Originally posted as a column for Inside Housing on November 29.
What happens to the huge wealth generated by soaring house prices is a crucial issue not just for housing but also for the future of Britain.
The Office for National Statistics puts the value of unmortgaged housing equity at just under £4 trillion and second only to pension wealth of £4.5 trillion in total personal wealth of £11.1 trillion.
Savills estimates unmortgaged equity at over £5 trillion and says housing is now the single biggest source of wealth in the country and a report today by the Halifax says the total value of the UK housing stock has passed £6 trillion for the first time.
Whatever the number you put in front of those 12 zeros that is a serious amount of money- the UK’s national debt is currently worth £1.8 trillion.
As by far the most visible divide between baby boomers like me lucky enough to have been born and buy houses at the right time and millennials born at the wrong time and stuck in the wrong housing tenure, housing dominated an event on wealth inequality that I went to in Bristol recently.
Philip Hammond’s Budget contains some big numbers and ambitious promises on housing but you don’t have to delve very far to find the real priorities.
Contrast, for example, what’s happening with housing, tax and welfare, two different measures that were heavily predicted and one that was desperately needed.
Stamp duty is being cut, but the chancellor has gone further than the expected holiday by abolishing it completely for first-time buyers of homes worth up to £300,000 or the first £300,000 of homes worth up to £500,000. The cut applies from now and will cost £3bn by the end of 2022/23.
Problems with universal credit are being addressed with measures including the scrapping of the seven-day waiting period, making advances easier to get and allowing continued payment of housing benefit for two weeks after a universal credit claim. The total cost is £1.5bn by 2022/23 and there is another delay to the rollout.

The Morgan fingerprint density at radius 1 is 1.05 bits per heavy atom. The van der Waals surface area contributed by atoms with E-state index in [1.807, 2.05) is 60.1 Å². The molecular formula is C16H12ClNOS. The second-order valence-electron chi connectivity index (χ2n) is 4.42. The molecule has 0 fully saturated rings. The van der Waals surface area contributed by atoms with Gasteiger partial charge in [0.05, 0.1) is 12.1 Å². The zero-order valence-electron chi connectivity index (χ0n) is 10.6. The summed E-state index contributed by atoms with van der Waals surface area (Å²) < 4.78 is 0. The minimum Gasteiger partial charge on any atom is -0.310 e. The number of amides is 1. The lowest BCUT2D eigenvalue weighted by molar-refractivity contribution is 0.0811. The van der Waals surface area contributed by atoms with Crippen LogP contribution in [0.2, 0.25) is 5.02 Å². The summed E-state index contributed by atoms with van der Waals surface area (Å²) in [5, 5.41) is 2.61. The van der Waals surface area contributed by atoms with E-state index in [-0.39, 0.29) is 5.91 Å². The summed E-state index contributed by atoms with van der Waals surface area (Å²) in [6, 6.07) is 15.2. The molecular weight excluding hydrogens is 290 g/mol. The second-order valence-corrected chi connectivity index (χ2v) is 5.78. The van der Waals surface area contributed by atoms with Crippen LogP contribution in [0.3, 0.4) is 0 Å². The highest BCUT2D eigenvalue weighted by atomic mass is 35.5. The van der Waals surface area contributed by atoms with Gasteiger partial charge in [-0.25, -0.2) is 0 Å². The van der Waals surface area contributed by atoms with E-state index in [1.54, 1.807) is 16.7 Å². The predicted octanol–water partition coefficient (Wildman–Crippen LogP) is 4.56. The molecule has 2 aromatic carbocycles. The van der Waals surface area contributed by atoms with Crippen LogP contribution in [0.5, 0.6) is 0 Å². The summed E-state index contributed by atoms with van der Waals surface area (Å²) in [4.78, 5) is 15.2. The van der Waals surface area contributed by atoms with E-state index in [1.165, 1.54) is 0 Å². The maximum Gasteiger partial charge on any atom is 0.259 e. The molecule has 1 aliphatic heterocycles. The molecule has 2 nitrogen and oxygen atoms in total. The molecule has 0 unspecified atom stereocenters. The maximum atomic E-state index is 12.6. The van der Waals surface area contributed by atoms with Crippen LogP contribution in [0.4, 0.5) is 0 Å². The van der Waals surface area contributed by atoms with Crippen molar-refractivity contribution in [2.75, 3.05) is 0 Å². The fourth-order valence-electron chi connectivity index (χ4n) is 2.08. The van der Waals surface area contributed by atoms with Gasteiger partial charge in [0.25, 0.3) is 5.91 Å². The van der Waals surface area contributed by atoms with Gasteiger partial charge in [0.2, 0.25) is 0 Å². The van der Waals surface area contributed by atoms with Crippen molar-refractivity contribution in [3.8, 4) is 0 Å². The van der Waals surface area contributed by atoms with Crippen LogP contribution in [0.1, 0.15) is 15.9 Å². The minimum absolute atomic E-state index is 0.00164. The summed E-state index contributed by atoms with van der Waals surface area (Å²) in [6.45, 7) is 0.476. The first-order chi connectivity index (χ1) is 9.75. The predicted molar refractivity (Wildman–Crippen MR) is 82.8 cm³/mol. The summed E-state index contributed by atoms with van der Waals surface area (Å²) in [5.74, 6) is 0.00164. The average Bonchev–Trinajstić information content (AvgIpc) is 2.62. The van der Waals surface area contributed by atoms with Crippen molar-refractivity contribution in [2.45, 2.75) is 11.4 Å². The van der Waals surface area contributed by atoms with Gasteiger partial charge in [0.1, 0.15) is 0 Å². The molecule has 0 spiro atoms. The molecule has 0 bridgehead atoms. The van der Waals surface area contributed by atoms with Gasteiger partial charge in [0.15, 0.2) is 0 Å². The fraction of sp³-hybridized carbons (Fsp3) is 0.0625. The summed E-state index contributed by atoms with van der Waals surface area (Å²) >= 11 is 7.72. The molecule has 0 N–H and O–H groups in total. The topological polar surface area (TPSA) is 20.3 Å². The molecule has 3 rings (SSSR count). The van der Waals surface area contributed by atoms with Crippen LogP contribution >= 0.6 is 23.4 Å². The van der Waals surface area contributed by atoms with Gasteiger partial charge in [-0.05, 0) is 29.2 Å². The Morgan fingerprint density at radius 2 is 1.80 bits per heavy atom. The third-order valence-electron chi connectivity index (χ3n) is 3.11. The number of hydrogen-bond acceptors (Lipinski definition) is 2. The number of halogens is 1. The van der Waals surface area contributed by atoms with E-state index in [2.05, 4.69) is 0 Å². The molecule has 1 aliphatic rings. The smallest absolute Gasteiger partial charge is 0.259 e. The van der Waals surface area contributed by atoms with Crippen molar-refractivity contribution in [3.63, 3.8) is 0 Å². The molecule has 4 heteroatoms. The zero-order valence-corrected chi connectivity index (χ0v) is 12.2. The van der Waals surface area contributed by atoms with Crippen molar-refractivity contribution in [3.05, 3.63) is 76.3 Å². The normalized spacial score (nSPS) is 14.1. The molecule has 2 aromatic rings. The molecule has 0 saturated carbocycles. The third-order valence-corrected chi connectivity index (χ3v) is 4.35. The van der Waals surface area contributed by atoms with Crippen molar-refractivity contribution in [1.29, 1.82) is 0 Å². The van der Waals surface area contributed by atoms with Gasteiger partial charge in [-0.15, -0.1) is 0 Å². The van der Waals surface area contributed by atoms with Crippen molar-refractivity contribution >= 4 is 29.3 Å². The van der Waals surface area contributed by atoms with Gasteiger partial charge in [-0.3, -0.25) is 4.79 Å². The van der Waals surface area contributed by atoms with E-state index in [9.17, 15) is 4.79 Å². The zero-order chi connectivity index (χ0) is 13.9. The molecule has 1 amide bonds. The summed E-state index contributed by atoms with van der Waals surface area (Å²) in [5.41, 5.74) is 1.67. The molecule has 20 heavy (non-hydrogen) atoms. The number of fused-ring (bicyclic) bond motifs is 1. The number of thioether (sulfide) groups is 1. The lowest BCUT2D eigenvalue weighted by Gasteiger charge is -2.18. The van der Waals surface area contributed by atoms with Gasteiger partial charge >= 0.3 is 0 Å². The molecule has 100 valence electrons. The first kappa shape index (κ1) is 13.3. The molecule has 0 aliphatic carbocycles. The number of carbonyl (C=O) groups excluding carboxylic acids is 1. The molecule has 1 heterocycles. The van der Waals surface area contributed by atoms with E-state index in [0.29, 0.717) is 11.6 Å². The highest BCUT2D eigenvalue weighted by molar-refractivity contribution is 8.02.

The universal credit changes are welcome but will still leave claimants potentially facing destitution and people in work thousands of pounds a year worse off than they would have been under the previous system.
Originally published as a column for Inside Housing on May 20.
Some very big questions on housing, welfare and tax are looming ahead of this Budget.
If there is not the same sense of raised expectations that surrounds the prospects for land and investment, the answers given by Philip Hammond on November 22 will still go a long way to determining what type of housing system we will have going into the 2020s.
I’ve written many times before about the way that the aftermath of the financial crisis in 2008 and the policies adopted under George Osborne since 2010 have combined to create a system in which older and better-off home owners have gained at the expense of younger and poorer renters.
A piece in the Financial Times last week used figures from the Resolution Foundation to quantify just how much: housing costs for households below average incomes rose by £714 between 2007/08 while they fell by £271 for those on above average incomes. The biggest gains went to the richest 10% of households, whose average housing costs fell by £1,206.
And that these figures do not include substantial increases in housing wealth over the same period as house prices have risen.
So what could Hammond do to redress the balance?
Originally published as a column for Inside Housing on November 13.
More than ever before, this year’s Budget looks like a watershed moment for housing.
Philip Hammond is under mounting pressure from all sides to do something big and bold and break with the failed policies of the past.
The calls for something radical are coming from more than just the usual suspects and are for more than just a cheque with lots of zeros.
Conservative MPs know that they cling to power (just) thanks to the votes of elderly home owners. Brexit may dominate everything but many of them realise that beneath the surface housing is one of the key issues poisoning their relationship with the under-45s.